[FOUNTAIN]Lame Ducks and Real PowerThe term "lame duck" is said to have come into use during the American Civil War, referring to presidents who failed to win a second term and "waddled like ducks," unable to hold a consistent line in policy administration during the remainder of their term. The incumbent president's term used to run through March 4 following the November election, leaving defeated presidents with nearly a four-month period of uncertainty. But that changed in 1933 when the 20th Amendment to the U.S. Constitution moved the presidential inauguration to Jan. 20.
In nations where the source of power is the system as opposed to the person, the "lame duck" phenomenon is not a frequent occurrence. The first George Bush ordered an air raid on Iraq in early 1993 with less than 48 hours remaining in his term. Now when the story is retold, politicians in this part of the world are reminded of the power of the incumbent. More recently, a member of the ruling party said something reflecting the political reality here, "No opposition candidate running for the presidency has won with the incumbent president vehemently opposed to him." He continued, "All it takes is for the incumbent to make a couple of calls to the sources of campaign funds and then the candidate is as good as doomed. President Kim Dae-jung himself lost in 1987 (incumbent Chun Doo-hwan) and in 1992 (incumbent Roh Tae-woo)." This comment shows the power the incumbent has on election financing. In 1997, the analysis goes, Mr. Kim did not have the incumbent, Kim Young-sam, making a concerted effort to assure he lost. The assemblyman continued, "Lee Hoi-chang should remember that." Whether from the opposition or from the ruling party, a person considering a run for the presidency would do well to be respectful of the incumbent, he seems to imply.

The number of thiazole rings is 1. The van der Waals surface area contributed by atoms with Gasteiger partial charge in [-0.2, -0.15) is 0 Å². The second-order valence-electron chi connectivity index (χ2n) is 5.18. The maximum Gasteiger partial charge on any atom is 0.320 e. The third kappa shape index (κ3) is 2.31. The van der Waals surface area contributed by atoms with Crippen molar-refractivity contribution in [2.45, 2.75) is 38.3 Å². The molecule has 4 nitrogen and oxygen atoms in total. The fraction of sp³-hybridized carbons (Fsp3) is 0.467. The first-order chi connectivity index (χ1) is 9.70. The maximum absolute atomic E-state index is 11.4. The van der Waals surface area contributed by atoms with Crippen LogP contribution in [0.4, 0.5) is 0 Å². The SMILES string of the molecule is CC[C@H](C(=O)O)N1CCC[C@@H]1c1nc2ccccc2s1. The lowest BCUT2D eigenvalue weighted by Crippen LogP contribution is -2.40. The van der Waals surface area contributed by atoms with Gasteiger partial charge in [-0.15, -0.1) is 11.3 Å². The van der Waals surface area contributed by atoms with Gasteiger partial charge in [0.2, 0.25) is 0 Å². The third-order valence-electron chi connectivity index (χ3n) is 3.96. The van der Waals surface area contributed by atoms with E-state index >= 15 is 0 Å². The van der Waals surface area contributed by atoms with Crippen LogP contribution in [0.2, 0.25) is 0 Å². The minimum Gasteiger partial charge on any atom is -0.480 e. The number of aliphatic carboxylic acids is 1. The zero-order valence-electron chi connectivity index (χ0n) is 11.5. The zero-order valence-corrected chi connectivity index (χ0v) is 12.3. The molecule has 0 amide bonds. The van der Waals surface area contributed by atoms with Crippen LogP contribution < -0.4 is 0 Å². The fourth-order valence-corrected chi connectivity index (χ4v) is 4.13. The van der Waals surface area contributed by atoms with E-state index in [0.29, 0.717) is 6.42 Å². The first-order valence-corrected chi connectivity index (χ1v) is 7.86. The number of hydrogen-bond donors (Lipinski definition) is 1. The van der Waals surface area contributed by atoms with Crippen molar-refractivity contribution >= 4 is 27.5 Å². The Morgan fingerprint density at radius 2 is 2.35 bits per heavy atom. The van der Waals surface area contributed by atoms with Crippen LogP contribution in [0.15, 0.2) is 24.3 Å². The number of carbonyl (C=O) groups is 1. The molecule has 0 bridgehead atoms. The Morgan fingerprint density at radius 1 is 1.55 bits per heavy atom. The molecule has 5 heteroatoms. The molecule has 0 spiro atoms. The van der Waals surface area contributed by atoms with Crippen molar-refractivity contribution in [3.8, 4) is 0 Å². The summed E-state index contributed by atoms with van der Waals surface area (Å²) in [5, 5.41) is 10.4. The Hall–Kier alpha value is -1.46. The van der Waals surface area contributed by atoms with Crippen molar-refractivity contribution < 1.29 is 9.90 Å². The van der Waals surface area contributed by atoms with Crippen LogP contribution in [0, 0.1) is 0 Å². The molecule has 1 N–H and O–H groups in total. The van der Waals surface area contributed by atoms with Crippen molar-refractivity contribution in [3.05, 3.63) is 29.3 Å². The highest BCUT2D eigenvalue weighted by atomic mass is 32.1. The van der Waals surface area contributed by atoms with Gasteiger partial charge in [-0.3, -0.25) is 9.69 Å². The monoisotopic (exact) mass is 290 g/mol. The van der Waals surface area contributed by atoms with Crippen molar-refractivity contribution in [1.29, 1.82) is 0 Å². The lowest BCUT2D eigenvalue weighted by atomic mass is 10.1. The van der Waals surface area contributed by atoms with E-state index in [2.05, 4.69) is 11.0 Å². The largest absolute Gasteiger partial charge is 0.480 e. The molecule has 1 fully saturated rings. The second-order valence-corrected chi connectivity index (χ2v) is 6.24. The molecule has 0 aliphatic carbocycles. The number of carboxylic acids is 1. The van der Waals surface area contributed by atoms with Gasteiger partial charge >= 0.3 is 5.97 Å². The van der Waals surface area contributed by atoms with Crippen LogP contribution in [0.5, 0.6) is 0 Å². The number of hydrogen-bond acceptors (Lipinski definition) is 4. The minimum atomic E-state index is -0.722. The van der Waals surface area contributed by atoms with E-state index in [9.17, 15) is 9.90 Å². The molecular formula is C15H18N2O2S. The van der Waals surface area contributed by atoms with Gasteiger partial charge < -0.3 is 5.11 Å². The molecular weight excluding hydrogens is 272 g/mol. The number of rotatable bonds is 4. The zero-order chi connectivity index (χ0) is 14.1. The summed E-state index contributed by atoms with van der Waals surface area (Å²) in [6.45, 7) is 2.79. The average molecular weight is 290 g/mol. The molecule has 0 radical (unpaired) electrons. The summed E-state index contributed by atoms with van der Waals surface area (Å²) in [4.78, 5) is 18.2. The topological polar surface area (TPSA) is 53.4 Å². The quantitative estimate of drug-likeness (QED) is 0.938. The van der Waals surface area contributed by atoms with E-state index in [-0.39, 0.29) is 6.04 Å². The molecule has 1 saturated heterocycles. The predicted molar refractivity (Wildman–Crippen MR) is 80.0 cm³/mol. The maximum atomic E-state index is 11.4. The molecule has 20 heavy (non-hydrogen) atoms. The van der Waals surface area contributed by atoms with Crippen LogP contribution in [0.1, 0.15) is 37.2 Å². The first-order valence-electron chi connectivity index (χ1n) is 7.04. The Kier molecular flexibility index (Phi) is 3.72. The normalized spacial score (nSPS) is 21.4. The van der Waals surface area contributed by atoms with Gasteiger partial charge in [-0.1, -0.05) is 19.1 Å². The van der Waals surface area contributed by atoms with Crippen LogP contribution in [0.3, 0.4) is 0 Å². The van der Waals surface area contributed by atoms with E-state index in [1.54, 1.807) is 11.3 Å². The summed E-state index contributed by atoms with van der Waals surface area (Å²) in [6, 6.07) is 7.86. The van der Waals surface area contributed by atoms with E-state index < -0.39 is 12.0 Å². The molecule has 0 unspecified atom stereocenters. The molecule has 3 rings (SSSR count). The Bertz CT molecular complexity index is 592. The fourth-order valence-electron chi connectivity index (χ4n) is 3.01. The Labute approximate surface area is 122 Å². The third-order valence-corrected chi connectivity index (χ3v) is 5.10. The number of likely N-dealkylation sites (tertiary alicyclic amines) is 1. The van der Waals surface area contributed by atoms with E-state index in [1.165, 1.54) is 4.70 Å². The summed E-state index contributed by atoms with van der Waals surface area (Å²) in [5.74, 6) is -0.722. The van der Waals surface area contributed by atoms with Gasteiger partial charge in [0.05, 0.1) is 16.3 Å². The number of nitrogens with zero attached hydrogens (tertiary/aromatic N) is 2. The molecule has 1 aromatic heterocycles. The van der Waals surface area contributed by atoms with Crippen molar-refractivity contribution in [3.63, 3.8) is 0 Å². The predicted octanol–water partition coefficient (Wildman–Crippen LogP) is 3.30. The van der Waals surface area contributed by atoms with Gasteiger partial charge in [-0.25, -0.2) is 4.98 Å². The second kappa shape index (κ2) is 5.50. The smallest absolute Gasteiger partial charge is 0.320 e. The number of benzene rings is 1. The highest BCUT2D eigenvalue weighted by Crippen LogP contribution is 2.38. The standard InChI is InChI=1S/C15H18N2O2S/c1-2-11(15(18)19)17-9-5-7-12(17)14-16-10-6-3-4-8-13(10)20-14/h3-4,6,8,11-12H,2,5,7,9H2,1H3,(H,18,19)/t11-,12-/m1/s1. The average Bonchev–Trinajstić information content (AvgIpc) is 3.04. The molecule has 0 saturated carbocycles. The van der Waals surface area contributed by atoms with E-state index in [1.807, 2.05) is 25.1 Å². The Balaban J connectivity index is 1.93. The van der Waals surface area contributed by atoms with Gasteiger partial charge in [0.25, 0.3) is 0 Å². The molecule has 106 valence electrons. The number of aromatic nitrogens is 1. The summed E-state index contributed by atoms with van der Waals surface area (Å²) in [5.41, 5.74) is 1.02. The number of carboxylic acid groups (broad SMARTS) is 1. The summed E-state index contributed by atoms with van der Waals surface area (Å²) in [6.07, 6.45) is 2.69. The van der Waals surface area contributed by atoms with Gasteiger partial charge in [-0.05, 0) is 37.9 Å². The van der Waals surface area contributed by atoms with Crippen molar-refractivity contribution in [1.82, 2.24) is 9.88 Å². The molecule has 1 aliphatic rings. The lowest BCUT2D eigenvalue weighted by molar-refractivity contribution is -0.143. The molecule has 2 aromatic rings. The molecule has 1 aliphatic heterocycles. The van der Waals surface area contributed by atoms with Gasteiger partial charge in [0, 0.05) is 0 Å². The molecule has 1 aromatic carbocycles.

Presidential hopefuls of MDP have been extremely obedient toward President Kim; even lame duck talk is clearly forbidden. Chairman Kim Joong-kwon was cautious enough to protect his own position when he mentioned an "early nomination of a candidate" by saying, "A lame duck does not come from within. The power of a president is enormous until the very end of his term. That power does not diminish just because there is another candidate."
It is a shame that the atmosphere within MDP is such that it is considered disrespectful to even speak the words "lame duck" or talk about the timing for naming a candidate. Is this because power springs not from the system but from the person? The presidential term is fixed, so why should politicians not discuss the timing of naming a next candidate. The ruling party chairman has been busy cleaning up his statement, saying it was "misreported." There must be restrictions on the expression of ideas within the ruling party.
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